The consumer price index rose 5% in 2006.

There were both dunces and cowards among central bankers and senior civil servants. Business, banks and commercial economists and voters cheered while politicians knew there were risks but they hoped for a mythical "soft landing."

2. 1977-1981

Following a then record rise in consumer inflation in Ireland in 1975 to over 20% following the quadrupling of oil prices, the Fianna Fáil party returned to power, winning a 20-seat majority in the 1977 general election.

Martin O'Donoghue (1933-2018), a professor of economics at Trinity College, wrote the 1977 general election manifesto and was appointed minister for economic planning and development, on his first day in the Dáil. In December 1977 O'Donoghue promised "an everlasting boom." He guaranteed full-employment by 1983 and inflation down to an annual rate of 7%.

Between 1977 and 1981, the combination of tax cuts with huge spending increases (in the single year 1979, the public service pay bill was increased by 34%), resulted in doubling the National Debt/GNP (gross national debt) ratio while inflation rocketed to over 20% in 1981. The all-time record high for annual inflation was 23.15% in October of 1981.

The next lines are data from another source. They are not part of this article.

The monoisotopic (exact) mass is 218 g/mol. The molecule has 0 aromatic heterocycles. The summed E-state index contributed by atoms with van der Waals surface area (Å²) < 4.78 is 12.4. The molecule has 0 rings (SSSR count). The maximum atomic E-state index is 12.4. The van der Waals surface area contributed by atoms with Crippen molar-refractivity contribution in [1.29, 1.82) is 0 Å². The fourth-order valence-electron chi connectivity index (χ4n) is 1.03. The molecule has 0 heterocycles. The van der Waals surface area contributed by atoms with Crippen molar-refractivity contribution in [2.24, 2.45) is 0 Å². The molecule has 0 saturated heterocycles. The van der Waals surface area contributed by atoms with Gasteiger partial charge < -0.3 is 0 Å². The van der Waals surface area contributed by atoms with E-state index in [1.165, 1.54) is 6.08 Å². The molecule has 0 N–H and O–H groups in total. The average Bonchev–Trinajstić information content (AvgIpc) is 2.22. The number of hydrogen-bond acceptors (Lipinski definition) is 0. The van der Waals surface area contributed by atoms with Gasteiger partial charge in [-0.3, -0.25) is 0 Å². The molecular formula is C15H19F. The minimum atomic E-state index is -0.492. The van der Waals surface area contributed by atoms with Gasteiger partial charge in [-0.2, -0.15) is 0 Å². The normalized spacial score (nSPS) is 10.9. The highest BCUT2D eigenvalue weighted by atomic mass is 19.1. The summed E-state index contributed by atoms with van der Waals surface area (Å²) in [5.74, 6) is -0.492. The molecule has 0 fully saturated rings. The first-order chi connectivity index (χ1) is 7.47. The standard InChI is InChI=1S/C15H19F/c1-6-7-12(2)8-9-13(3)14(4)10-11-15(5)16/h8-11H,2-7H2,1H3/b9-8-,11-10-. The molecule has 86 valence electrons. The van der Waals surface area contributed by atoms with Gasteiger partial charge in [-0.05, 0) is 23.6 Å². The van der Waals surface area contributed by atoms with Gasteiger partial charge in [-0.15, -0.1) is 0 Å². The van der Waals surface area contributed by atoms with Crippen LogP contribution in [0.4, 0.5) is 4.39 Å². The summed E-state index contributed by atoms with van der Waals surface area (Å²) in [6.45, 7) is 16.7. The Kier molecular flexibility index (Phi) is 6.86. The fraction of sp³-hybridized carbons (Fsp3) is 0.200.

Residential rates were abolished and car tax was replaced with a registration fee of £5.

The number of days lost through industrial action in 1979 reached almost 1,500,000 — an all-time record.

The Irish unemployment rate rose from 10% in 1977 to 17% in 1985.

However, following the 1970s — the first decade of net inward migration since the Potato Famine in the 1840s — there was gross emigration of 450,000 in the 1980s according to the Department of Foreign Affairs.

There had been a second Arab oil embargo in 1979 and severe recessions in the UK and US in the early 1980s. 

However, the reckless spending splurge that resulted in a record budget deficit in 1978 for developed countries in the period 1970-2008, meant successive Irish governments were struggling to get the public finances and employment situation under control.

1948-1951

In 1950, a year after Ireland had been declared a republic, Dr Noel Browne, the minister of health, proposed a new health scheme that would allow mothers and their children free health care up the age of 16. In that year over 26,000 infants died in the country.

Catholic bishops and the medical profession objected to the scheme 1) as it conflicted with Catholic social teaching and morality 2) the Irish Medical Association feared that the new British National Service would be replicated in Ireland and they would be at a financial loss. 

Browne was forced to resign in 1951.

1932-1938

The Great Depression of 1929-1939 was the worst economic downturn in the industrialised world since the dawn of the Industrial Revolution in the late 1700s.

In 1932 the Cumann na nGaedheal party peacefully handed over power to Fianna Fáil, that had evolved from remnants of the defeated insurgents who had rejected democracy in the 1922/1923 Civil War.